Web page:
U.S. questions Iran nuclear report
From CNN State Department Correspondent Andrea Koppel
Iran says its nuclear facility at Arak, shown in this satellite photo, is for peaceful, civilian uses only.
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WASHINGTON (CNN) -- In the first public reaction by the Bush administration to the recently released report by the International Atomic Energy Agency on Iran's suspected nuclear program, a senior State Department official has cast serious doubt on the IAEA's conclusions.
"I must say that the report's assertion is simply impossible to believe," Undersecretary of State for Non-proliferation and Arms Control John Bolton said.
"This is not only the administration's view. Thomas Cochran, a scientist with the Natural Resources Defense Council, told the New York Times that it's dumbfounding that the IAEA, after saying that Iran for 18 years had a secret effort to enrich uranium and separate plutonium, would turn around and say there was no evidence of a nuclear weapons program. If that's not evidence, I don't know what is."
Gary Samore, a former Clinton administration official now with the International Institute of Strategic Studies in London, told the London Telegraph that "this is unquestionably a bomb program."
On Monday, the IAEA released a 30-page report that detailed how Iran finally came clean and admitted to producing small amounts of low enriched uranium and plutonium.
But at the same time, the IAEA said there was "no evidence" that these previously undeclared materials were "related to a nuclear weapons program."
In a Wednesday speech, Bolton said the United States did not agree.
"I repeat: The United States believes that the massive and covert Iranian effort to acquire sensitive nuclear capabilities make sense only as part of a nuclear weapons program."
Iran says its nuclear program is for purely peaceful purposes.
The IAEA's 35-member board of directors is set to meet November 20 to discuss next steps that could include punitive measures by the U.N.'s Security Council if Iran is deemed in non-compliance with a September directive to stop all its reprocessing and enrichment activities. (Full story)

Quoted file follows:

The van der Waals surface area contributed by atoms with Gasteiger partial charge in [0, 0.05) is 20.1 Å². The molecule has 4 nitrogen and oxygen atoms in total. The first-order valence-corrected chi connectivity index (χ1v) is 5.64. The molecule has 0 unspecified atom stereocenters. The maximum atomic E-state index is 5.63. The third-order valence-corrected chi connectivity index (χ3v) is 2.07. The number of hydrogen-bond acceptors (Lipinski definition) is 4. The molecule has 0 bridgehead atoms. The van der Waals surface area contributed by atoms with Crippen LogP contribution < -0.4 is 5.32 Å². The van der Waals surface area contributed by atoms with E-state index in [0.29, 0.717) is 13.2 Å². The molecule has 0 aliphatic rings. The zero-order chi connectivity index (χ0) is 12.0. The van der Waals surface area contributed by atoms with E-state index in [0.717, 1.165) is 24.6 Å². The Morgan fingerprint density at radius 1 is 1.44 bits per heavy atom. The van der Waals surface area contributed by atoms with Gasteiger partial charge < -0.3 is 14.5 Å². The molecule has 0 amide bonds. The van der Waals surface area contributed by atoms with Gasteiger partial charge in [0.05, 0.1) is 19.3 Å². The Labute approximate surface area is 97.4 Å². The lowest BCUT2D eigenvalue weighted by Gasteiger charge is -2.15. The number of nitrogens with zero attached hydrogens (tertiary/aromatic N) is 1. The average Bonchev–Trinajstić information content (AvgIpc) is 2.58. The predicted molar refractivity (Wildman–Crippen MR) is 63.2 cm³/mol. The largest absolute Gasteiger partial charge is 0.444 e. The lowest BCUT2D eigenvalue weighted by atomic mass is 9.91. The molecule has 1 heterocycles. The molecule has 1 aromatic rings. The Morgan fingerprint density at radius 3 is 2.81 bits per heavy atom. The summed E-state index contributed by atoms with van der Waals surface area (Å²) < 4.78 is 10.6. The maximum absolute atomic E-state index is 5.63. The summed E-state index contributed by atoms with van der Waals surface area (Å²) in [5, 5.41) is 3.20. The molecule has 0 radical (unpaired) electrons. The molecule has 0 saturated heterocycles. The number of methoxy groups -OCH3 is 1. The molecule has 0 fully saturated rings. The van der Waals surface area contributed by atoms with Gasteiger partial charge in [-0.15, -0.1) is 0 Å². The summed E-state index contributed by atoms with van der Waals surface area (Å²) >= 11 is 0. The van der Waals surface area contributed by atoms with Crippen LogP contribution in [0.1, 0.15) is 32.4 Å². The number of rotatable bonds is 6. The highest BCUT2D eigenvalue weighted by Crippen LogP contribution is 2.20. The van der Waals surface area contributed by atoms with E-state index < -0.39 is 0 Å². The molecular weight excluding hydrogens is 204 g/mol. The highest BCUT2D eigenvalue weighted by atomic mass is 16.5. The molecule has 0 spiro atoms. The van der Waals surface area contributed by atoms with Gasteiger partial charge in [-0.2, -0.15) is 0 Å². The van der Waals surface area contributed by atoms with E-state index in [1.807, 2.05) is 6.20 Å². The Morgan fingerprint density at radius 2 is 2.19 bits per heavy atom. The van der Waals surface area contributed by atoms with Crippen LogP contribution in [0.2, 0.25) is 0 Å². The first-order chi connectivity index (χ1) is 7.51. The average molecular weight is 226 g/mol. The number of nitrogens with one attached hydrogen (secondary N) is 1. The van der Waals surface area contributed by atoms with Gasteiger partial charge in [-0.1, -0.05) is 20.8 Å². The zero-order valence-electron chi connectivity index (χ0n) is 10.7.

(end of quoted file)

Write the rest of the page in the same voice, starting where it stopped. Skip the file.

"If Iran takes all the steps called for in the September 12 resolution, that would represent a major advance toward its integration into civilized society. If it is continuing to conceal its nuclear program and has again lied to the IAEA, the international community must be prepared to declare Iran in noncompliance with its IAEA safeguards obligations," Bolton said.
Last week, Iran turned over to the U.N. nuclear agency a document that Tehran said provided full disclosure on its nuclear weapons program. The IAEA Board of Governors had given Iran until October 31 to clear up questions about its program that the nuclear watchdog agency had raised in the past few months. (Full story)
As CNN reported Monday, the IAEA received a letter from the government of Iran in which Iran accepted the draft text of an additional protocol that would allow IAEA inspectors to conduct snap inspections and have unlimited access to Iran's nuclear facilities. (Full story)
In addition, in another move welcomed by the IAEA, Iran informed the IAEA's director general that it had "decided to suspend, with effect from 10 November 2003, all enrichment-related and reprocessing activities in Iran."
However, the IAEA report notes that it will now put Iran's words to the test and "undertake all the steps necessary to confirm that the information provided ... is correct and complete."